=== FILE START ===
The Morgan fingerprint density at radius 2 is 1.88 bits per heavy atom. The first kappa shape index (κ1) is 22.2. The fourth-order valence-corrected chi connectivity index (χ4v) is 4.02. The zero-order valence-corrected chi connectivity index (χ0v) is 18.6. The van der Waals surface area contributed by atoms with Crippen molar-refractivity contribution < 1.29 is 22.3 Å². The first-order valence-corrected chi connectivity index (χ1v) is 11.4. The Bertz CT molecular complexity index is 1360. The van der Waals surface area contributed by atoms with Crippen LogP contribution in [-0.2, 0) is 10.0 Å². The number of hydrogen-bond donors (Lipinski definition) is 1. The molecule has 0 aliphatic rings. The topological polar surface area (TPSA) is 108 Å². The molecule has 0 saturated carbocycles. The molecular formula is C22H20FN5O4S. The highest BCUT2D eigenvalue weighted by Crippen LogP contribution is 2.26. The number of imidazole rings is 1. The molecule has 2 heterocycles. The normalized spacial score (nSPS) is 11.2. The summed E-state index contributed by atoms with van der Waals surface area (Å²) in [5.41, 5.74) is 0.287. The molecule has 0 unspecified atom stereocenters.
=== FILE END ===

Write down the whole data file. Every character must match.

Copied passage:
The Morgan fingerprint density at radius 2 is 1.88 bits per heavy atom. The first kappa shape index (κ1) is 22.2. The fourth-order valence-corrected chi connectivity index (χ4v) is 4.02. The zero-order valence-corrected chi connectivity index (χ0v) is 18.6. The van der Waals surface area contributed by atoms with Crippen molar-refractivity contribution < 1.29 is 22.3 Å². The first-order valence-corrected chi connectivity index (χ1v) is 11.4. The Bertz CT molecular complexity index is 1360. The van der Waals surface area contributed by atoms with Crippen LogP contribution in [-0.2, 0) is 10.0 Å². The number of hydrogen-bond donors (Lipinski definition) is 1. The molecule has 0 aliphatic rings. The topological polar surface area (TPSA) is 108 Å². The molecule has 0 saturated carbocycles. The molecular formula is C22H20FN5O4S. The highest BCUT2D eigenvalue weighted by Crippen LogP contribution is 2.26. The number of imidazole rings is 1. The molecule has 2 heterocycles. The normalized spacial score (nSPS) is 11.2. The summed E-state index contributed by atoms with van der Waals surface area (Å²) in [5.41, 5.74) is 0.287. The molecule has 0 unspecified atom stereocenters.